John McIntyre, whom James Wolcott calls "the Dave Brubeck of the art and craft of copy editing," writes on language, editing, journalism, and other manifestations of human frailty. Comments welcome. Identifying his errors relieves him of the burden of omniscience. Write to jemcintyre@gmail.com, befriend at Facebook, or follow at Twitter: @johnemcintyre. Back 2009-2012 at the original site, http://weblogs.baltimoresun.com/news/mcintyre/blog/ and now at www.baltimoresun.com/news/language-blog/.

Tuesday, August 4, 2009

We like it vulgar

Returning from a festival of Janeites in Britain, my friend the redoubtable Marie Sprayberry (Best Person when I married Kathleen in 1982) made a present to me of a reprint of The Vulgar Tongue, a dictionary of slang published by Francis Grose in 1785. It is a gem.

Rummaging about in it, I was able to point my son, J.P., the cook, to the entry on cupboard love: “Pretended love to the cook, or any other person, for the sake of a meal.” Now he is alerted to the hazard.

I also came across fice: “A small windy escape backwards [a playful euphemism for fart], more obvious to the nose than ears; frequently by old ladies charged on their lap-dogs.” Blaming the dog thus has a venerable pedigree.

Fice is also a slang word I recall from my childhood in Kentucky, for a small, inconsequential or irritating mongrel dog. The Oxford English Dictionary says that the word derives from fist (pronounced with a long i), for breaking wind. (Cf. feisty.)

The book also describes a useful technique for derailing bores, kittle pitchering: “A jocular method of hobbling or bothering a troublesome teller of long stories; this is done by contradicting some very immaterial circumstance at the beginning of the narration, the objections to which being settled, others are immediately started to some new particular of like consequence; thus impeding, or rather not suffering him to enter into, the main story. Kittle pitchering is often practised in confederacy, one relieving the other, by which the design is rendered less obvious.”

I will now be alert to this strategy.

And to this one: scraping. “A mode of expressing dislike to a person, or sermon, practised at Oxford by the students, in scraping their feet against the ground during the preachment. ...”

And to that one.



19 comments:

  1. You might find some splendid examples of kittle pitchering on Dining@Large. Particularly, the confederate variety.

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  2. We too had a female Best Person, a close friend of mine.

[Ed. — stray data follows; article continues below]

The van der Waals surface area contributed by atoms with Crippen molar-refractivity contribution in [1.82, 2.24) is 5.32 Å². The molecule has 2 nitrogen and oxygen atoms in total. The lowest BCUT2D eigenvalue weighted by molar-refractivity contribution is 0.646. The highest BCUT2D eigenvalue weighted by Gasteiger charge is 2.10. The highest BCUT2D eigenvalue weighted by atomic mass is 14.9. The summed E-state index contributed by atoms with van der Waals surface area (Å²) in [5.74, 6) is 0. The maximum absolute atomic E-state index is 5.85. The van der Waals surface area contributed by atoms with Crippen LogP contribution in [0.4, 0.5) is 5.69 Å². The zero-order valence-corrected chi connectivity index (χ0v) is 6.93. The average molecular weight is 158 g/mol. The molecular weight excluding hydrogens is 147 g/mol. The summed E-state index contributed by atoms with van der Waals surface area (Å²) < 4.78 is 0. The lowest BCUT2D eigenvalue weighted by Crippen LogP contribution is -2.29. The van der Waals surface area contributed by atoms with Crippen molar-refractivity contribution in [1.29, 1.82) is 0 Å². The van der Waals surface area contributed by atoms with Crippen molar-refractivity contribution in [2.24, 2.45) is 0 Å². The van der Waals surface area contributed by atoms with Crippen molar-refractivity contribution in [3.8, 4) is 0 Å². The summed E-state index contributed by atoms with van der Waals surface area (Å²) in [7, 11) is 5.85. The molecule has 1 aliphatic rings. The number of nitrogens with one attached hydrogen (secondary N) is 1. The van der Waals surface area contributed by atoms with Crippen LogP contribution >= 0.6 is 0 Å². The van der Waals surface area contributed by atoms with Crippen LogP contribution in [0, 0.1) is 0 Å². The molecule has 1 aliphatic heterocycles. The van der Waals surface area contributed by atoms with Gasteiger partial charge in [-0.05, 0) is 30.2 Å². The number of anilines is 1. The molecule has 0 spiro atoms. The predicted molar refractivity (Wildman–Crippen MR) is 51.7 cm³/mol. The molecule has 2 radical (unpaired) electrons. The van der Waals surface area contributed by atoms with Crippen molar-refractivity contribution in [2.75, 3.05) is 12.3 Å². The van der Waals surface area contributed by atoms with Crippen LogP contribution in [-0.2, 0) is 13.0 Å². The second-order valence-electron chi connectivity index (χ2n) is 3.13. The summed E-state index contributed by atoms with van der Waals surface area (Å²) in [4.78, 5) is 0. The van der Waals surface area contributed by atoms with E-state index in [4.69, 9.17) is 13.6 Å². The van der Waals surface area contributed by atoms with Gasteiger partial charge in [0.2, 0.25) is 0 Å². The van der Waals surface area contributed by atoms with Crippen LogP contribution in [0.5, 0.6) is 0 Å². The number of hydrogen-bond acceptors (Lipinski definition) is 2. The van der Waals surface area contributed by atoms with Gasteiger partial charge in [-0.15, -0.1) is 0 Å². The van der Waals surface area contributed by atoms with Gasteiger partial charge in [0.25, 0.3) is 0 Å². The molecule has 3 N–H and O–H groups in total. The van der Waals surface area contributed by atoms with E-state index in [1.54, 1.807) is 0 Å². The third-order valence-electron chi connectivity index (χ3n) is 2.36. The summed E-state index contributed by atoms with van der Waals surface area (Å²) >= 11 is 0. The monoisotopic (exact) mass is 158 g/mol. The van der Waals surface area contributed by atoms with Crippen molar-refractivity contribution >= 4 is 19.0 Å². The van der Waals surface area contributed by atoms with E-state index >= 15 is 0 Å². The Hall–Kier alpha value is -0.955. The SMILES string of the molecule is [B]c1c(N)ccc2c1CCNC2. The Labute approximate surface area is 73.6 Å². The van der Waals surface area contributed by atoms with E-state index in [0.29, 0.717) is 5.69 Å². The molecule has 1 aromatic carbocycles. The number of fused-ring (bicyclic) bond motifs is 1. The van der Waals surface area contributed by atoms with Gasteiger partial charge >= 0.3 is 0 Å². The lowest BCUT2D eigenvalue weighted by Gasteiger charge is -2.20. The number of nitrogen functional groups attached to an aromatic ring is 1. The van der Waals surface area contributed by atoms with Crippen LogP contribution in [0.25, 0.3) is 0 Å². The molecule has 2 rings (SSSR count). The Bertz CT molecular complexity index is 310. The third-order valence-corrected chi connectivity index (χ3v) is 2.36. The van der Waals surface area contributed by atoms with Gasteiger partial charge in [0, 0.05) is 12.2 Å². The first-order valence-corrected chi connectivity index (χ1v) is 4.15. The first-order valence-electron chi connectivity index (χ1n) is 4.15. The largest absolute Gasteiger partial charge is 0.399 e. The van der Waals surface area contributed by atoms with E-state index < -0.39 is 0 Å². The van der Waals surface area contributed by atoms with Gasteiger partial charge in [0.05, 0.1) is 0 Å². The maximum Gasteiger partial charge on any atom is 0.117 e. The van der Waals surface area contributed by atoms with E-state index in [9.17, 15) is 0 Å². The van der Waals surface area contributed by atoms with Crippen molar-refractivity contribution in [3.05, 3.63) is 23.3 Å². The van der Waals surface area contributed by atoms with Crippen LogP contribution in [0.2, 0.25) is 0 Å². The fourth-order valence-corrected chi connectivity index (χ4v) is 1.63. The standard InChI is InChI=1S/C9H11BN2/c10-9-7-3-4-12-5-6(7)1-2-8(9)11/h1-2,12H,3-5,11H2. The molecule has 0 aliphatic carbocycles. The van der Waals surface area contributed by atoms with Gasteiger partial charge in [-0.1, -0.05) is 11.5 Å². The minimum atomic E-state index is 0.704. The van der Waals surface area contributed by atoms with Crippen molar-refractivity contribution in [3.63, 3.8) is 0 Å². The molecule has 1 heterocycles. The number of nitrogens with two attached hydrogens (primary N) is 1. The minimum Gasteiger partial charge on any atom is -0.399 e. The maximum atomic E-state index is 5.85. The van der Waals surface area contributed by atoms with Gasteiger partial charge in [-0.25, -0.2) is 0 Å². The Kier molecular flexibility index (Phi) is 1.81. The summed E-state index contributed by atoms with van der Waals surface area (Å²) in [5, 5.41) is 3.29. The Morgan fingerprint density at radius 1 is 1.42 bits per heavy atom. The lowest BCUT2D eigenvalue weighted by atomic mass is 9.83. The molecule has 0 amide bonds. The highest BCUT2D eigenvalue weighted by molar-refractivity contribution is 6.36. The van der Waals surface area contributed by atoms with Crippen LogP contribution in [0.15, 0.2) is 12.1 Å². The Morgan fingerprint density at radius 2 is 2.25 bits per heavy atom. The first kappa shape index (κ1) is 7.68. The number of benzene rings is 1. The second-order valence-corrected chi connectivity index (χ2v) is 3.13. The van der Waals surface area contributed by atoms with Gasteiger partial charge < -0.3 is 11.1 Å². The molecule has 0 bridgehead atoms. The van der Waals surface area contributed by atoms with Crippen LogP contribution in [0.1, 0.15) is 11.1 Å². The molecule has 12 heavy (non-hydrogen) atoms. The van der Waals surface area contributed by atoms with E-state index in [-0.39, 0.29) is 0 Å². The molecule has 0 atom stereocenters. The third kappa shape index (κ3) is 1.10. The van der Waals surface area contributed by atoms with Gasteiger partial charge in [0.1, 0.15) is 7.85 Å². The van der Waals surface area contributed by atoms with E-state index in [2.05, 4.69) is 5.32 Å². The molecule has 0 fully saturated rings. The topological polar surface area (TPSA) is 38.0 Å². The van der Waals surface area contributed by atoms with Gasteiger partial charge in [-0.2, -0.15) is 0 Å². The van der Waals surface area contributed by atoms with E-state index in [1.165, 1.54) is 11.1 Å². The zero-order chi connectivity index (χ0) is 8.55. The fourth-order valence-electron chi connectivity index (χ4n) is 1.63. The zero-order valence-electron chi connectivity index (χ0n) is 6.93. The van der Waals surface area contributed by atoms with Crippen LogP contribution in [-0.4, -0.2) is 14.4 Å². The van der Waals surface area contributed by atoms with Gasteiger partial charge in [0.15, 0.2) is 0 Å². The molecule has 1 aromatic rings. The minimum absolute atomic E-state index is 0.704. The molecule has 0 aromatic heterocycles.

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  3. I can "hear" the origins of "fice/fist", "cupboard love", and "scraping." But I can't figure out the origins "kittle pitchering". What is a kittle, and how does one pitcher? My imagination is failing here...

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  4. Now, John, when you say "Britain" in the first sentence of your post, do you mean "Great Britain" (England, Scotland, Wales)or England, per se? Perhaps you could enlighten us on the difference between the two...?

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  5. 1. Grose -- ideal name for the author of a book on vulgar words -- doesn't much go into etymologies, and I lack the resources at home to discover the origin of kittle pitchering.

    2. Britain is a nation, and England is a part of it. (Ms. Sprayberry was in Bath and Lichfield and other locations in England that I chose not to enumerate.) If I had said that someone went to the United States, without mentioning, say, Maryland, would you also find that worth a quibble?

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  6. And is Marie Sprayberry really redoubtable? How can you be so sure?

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  7. Do you describe yourself as a Janeite? And if so, can one assume you are not using it in a derogatory manner? I had always understood it to be a term of opprobrium.

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  8. So someone's doubting my redoubtability, is he? I believe the penalty for that in the Articles of War is flogging round the fleet. Lash him to the gratings, Mr. McIntyre, and... (Oops. Grabbed C. S. Forester instead of Francis Grose in my excitement.)